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5 Written questions

5 Matching questions

  1. Discrimination
  2. State dependant retrieval
  3. Flashbulb memories
  4. Negative Punishment
  5. Elaborative encoding
  1. a detailed recollections of when and where we heard about shocking events
  2. b the capacity to distinguish between similar but distinct stimuli
  3. c the process of actively relating new information to knowledge that is already in memory (helps with long term retention) (ex. Remembering 20 experiences rather than 20 #s) → lower left part of frontal lobe and inner part of left temporal lobe → more activity in these areas results in being more likely to remember it
  4. d the tendency for information to be better recalled when the person is in the same state during encoding and retrieval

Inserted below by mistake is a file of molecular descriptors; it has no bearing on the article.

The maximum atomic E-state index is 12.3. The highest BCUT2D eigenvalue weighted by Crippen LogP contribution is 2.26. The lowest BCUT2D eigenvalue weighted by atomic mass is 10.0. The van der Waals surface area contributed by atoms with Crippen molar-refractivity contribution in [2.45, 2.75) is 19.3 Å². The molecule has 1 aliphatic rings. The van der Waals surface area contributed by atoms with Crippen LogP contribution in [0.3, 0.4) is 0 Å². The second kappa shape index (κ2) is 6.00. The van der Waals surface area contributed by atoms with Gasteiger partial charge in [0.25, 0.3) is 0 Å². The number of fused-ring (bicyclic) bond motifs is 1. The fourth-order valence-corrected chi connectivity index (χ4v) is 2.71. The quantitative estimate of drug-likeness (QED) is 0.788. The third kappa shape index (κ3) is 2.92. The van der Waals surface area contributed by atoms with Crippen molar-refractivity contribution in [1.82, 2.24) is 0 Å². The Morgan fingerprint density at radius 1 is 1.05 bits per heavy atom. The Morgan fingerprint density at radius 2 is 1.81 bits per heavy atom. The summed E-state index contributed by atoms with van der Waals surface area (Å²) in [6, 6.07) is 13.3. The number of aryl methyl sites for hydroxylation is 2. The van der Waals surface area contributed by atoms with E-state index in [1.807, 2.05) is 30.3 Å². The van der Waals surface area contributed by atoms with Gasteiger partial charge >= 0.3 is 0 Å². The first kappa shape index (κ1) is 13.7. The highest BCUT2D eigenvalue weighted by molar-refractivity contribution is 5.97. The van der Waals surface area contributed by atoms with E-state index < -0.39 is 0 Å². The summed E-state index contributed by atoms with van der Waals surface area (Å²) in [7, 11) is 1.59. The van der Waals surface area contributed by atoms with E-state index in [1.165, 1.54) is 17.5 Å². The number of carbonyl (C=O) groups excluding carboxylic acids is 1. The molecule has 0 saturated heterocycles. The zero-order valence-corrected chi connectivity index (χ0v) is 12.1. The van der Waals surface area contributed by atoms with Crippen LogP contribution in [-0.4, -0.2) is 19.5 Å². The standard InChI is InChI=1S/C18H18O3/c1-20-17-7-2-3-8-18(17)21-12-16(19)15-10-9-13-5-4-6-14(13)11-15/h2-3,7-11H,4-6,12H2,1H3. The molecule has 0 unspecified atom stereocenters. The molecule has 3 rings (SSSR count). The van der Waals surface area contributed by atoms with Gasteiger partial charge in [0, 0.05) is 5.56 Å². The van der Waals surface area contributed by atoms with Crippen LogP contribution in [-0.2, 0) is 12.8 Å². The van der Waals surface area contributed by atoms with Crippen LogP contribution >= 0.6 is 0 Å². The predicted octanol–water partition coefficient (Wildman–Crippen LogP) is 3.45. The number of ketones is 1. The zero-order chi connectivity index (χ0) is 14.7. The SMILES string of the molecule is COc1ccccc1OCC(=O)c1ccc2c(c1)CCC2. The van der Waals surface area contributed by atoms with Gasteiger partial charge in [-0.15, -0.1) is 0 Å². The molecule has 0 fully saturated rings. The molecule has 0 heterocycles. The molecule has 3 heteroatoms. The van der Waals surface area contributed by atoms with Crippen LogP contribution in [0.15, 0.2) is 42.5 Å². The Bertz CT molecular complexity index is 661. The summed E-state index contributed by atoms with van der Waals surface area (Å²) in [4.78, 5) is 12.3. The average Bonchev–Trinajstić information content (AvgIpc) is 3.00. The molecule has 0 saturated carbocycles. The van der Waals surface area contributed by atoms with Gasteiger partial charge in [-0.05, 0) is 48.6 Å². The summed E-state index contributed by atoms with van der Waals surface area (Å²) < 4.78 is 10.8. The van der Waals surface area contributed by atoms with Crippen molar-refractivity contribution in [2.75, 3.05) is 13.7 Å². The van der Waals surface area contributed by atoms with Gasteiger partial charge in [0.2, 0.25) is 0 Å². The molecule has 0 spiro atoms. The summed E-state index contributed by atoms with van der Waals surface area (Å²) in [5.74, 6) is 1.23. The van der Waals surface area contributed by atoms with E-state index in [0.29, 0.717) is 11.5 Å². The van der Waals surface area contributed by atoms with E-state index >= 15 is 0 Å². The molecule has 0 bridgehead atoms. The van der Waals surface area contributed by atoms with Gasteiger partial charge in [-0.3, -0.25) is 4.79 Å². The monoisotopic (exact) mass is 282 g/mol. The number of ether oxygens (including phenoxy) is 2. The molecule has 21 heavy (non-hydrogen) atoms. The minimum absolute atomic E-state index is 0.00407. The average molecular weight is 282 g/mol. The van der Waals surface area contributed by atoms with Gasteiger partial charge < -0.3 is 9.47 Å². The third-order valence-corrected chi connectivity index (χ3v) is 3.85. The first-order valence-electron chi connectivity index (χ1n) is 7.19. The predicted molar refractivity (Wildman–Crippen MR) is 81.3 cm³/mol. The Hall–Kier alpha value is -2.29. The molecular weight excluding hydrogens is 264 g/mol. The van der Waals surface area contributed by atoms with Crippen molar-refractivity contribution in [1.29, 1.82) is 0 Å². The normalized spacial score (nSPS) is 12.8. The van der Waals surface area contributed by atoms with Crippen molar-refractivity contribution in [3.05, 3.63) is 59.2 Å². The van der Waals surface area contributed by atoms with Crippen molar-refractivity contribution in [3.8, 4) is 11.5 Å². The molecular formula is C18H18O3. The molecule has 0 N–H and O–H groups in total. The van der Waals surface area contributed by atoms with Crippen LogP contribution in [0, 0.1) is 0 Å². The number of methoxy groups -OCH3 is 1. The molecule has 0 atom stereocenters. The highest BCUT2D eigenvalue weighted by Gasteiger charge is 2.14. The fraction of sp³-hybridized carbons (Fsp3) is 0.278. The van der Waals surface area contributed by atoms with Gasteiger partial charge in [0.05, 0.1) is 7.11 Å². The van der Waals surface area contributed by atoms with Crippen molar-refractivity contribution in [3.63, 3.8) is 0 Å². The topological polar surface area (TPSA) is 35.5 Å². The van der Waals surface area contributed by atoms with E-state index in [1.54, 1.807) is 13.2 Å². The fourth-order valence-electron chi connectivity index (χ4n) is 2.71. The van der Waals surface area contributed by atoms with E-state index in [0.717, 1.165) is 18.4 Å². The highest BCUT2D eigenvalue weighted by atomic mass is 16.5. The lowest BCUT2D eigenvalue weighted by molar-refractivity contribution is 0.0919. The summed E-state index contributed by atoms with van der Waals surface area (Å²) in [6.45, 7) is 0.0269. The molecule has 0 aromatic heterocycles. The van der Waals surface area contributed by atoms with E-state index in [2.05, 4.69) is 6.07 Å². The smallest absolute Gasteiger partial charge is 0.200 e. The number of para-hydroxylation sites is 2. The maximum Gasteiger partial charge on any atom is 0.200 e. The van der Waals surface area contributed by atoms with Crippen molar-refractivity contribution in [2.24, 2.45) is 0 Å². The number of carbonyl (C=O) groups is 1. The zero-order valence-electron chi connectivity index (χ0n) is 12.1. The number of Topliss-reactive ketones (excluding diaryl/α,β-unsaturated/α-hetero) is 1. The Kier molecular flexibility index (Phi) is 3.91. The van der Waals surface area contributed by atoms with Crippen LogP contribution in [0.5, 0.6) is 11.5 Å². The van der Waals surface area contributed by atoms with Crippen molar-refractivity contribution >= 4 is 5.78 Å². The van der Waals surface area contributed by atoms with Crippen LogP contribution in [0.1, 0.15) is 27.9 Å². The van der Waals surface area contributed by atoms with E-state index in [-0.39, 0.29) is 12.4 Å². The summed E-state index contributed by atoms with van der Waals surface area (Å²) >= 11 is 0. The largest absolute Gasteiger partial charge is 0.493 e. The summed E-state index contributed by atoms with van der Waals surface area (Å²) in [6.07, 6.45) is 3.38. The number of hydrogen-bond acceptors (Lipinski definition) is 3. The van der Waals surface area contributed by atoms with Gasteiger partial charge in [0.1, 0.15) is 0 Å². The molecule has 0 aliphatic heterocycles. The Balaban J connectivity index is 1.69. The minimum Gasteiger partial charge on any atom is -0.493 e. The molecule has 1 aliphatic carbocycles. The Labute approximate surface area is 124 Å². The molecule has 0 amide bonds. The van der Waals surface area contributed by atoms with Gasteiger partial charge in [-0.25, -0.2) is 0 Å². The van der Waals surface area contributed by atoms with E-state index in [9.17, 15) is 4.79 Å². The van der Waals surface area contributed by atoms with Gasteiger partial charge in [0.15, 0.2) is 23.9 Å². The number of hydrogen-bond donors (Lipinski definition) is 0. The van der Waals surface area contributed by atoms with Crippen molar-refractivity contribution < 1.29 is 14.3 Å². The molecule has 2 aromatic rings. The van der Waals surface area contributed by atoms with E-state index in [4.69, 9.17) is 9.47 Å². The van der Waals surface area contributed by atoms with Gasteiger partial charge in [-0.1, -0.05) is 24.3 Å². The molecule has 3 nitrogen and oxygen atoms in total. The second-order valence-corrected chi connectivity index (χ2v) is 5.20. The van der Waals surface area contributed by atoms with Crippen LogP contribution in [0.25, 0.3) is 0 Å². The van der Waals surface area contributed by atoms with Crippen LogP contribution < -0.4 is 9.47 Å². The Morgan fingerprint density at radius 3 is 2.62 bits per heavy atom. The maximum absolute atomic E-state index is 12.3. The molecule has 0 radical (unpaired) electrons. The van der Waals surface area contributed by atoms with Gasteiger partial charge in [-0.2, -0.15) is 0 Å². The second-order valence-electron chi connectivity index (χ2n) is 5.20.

5. e stimulus is removed → decreases likelihood of behavior

5 Multiple choice questions

  1. states that memory is likely to transfer from one situation to another when encoding context of the situations match
  2. process of keeping information in short term memory by repeating it
  3. reflexive reaction that is reliably produced by an unconditioned stimulus (dogs salivation)
  4. the process of storing new information by converting it into mental pictures → visual processing regions in the occipital lobe → people enlist the visual system when forming memories based on mental images
  5. Little Albert → presented with stimuli (white rat, then loud bar to make him cry)

5 True/False questions

  1. Intermittent Reinforcementwhen only some of the responses made are followed by reinforcement

          

  2. Operant ConditioningLittle Albert → presented with stimuli (white rat, then loud bar to make him cry)

          

  3. Procedural memoryrefers to the gradual acquisition of skills as a result of practice or "knowing how" to do things (implicit memory)

          

  4. Semantic memoryholds sensory information for a few seconds or less

          

  5. Learningacquisition of new knowledge, skills, or responses from experience that result in a relatively permanent change in the state of the learner